Magazine article The American Prospect

Khartoum Characters: Exactly 142 Days after Bush Said the Word "Darfur," He Added a More Important Word: "Genocide." but Does the Policy Match the Sentiment?

Magazine article The American Prospect

Khartoum Characters: Exactly 142 Days after Bush Said the Word "Darfur," He Added a More Important Word: "Genocide." but Does the Policy Match the Sentiment?

Article excerpt

AS PRESIDENT GEORGE W. BUSH sat down at a joint press conference with South African President Thabo Mbeki on June 1, he preempted a question about the crisis in the Darfur region of Sudan, one of the topics of the two men's White House luncheon.

It had been 142 days since Bush had uttered the word "Darfur" and this day, he spoke carefully. "This is a serious situation," Bush said. Then he made a statement that would effectively end a dispute within his administration over the true nature of the war crimes in Darfur. "As you know, former Secretary of State Colin Powell, with my concurrence, declared the situation a genocide. Our government has put a lot of money to help deal with the human suffering there."

His latter point is beyond dispute. The United States gives a substantial portion of the world's humanitarian assistance to the roughly 150 camps for the internally displaced that dot Sudan's western region. But where a government has recognized genocide, dictates of treaty law require an effort to punish and prevent war crimes--and that's an effort the Bush administration has yet to undertake.

"Declaring Darfur a genocide every six months or so leaves the administration open to criticisms that they are politicizing the use of the term," says John Prendergast of the respected non-governmental organization the International Crisis Group. "The genocide declarations appear less demonstrative of policy and more of a political ploy to be seen as being tough on the [Sudanese] regime."

Indeed, both Powell's genocide declaration--delivered September 9, 2004--and Bush's recent concurrence belie the general trend in the administration's Sudan policy. The rhetoric can occasionally be tough, but the policy behind it bears the hallmarks of a creeping rapprochement with the regime in Khartoum, which is responsible for the deaths of as many as 400,000 in Darfur and the displacement of 2 million more. And if the current trajectory of the Bush administration's Sudan policy is sustained, there's the likelihood of a new era of constructive engagement with Khartoum-pursued in the name of fighting the war on terrorism--after the Sudanese government undergoes a constitutional restructuring in July.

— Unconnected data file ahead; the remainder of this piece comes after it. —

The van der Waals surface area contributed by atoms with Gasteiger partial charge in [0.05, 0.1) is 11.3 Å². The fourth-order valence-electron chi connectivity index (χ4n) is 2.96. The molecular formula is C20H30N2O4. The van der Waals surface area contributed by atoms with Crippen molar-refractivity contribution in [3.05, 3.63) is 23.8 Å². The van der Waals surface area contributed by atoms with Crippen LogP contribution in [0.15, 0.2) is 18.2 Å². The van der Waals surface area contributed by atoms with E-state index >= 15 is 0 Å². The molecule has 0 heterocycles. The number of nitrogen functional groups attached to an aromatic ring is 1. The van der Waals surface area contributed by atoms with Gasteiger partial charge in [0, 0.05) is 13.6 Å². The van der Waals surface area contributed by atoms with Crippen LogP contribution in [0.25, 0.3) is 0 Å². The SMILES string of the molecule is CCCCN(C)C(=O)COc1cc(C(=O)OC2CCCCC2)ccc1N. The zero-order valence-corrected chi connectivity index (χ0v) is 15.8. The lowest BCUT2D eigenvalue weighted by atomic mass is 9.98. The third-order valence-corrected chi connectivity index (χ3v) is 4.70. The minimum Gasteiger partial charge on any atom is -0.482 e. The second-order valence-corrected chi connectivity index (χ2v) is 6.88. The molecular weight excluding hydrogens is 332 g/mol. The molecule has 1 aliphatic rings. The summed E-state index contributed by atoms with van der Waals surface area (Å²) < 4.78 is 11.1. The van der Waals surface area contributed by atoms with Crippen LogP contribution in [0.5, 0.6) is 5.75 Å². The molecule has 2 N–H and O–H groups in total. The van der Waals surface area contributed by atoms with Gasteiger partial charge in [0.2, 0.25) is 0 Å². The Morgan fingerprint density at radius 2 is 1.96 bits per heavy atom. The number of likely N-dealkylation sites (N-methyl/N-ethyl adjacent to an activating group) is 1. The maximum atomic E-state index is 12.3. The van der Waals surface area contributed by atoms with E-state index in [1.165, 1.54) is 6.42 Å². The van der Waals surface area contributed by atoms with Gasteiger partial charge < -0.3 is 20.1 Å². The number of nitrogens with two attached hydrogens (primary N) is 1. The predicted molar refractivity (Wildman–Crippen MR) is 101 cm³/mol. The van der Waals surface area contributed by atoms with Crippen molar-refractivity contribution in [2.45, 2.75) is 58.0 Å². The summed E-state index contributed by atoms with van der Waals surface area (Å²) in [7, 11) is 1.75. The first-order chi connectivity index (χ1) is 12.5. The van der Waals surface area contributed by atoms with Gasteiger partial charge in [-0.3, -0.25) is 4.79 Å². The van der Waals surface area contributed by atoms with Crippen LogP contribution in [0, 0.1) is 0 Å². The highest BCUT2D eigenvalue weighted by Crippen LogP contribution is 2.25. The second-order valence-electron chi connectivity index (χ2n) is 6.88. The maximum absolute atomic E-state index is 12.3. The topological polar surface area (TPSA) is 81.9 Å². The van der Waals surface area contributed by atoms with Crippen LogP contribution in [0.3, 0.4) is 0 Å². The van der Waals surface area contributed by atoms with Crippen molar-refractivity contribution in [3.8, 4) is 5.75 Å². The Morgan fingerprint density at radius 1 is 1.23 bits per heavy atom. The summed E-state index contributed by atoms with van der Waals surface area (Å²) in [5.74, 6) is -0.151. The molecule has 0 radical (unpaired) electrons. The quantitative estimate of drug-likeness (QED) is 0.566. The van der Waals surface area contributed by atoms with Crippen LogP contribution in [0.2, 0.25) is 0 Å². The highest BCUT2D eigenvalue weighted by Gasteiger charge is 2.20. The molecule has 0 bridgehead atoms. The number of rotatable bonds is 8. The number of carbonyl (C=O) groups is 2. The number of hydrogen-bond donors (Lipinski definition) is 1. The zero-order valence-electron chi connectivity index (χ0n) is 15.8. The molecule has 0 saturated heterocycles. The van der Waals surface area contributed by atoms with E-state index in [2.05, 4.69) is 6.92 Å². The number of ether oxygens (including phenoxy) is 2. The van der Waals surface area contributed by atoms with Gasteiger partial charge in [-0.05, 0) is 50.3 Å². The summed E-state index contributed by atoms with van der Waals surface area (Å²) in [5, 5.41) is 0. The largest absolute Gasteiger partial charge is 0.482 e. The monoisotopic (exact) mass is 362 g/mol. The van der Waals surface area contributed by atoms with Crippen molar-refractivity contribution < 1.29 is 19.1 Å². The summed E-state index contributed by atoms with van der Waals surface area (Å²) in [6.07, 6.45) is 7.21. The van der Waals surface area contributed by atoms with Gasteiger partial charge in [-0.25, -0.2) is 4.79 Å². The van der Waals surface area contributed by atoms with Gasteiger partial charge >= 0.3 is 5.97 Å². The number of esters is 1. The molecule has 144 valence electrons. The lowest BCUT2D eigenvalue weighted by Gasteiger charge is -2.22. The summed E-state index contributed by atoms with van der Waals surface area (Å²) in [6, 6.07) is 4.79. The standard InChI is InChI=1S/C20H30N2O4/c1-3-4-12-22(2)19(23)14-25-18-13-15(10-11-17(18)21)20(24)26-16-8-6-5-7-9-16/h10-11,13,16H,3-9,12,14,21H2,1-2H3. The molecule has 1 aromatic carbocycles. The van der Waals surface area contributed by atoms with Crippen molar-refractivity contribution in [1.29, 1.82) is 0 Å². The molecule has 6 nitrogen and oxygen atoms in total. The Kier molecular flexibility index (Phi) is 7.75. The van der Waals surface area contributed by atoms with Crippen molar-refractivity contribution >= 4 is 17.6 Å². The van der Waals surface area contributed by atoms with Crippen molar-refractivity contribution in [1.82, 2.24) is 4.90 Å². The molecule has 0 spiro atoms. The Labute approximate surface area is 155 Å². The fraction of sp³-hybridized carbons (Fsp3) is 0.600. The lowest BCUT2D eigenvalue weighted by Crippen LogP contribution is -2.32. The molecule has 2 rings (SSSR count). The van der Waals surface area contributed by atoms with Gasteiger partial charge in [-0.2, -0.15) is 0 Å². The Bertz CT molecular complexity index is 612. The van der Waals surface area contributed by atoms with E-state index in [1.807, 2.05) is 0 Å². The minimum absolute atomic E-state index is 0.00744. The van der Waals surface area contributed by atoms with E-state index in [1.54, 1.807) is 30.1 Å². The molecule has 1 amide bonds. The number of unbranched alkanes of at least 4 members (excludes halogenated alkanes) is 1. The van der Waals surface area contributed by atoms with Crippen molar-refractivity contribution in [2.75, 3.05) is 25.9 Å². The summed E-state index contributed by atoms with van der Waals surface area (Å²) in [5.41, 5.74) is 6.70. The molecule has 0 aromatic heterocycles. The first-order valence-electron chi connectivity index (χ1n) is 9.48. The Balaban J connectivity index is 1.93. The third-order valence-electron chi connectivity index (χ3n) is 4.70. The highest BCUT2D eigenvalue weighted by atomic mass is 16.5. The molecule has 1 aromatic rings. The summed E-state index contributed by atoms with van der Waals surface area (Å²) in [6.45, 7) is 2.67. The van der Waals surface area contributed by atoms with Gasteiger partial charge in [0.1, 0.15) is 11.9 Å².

IN FEBRUARY 2003, MILITIA FROM non-Arab "African" Muslim tribes caught the central government of Sudan off guard with a series of attacks on military and government installations in Darfur. The non-Arab peoples of Darfur had launched an apparent rebellion against the central government long considered to be hostile to their existence. Their perception would soon prove prescient.

The Khartoum government, unable to mobilize its own military to the region, turned to local tribal leaders to put down the rebellion. The fighting force they assembled--collectively known as the Janjaweed, or bandits--would systematically target African towns and villages throughout Darfur. By the spring of 2004, with support from Sudanese air-power, several thousand people had been killed and as many as a million displaced.

As the crisis began to threaten regional stability, the highest levels at the State Department began to take serious notice. "There was a lot of discussion of Darfur at State, and there was the feeling that the U.S. could not just stand by if another genocide was occurring," says Stephanie Frease of the Washington-based NGO Coalition for International Justice.

In June 2004, Frease, a former investigator for the United Nation's International Criminal Tribunal for the Former Yugoslavia, was invited to a high-level meeting at the State Department. The ambassador-at-large for war-crimes issues and the assistant secretary for the Bureau of Democracy, Human Rights, and Labor called on Frease and other NGO representatives to devise a survey tool that would help establish the scope of the atrocities in Darfur. "There was a big push ... to interview refugees to determine was actually going on in Darfur," Frease told me. …

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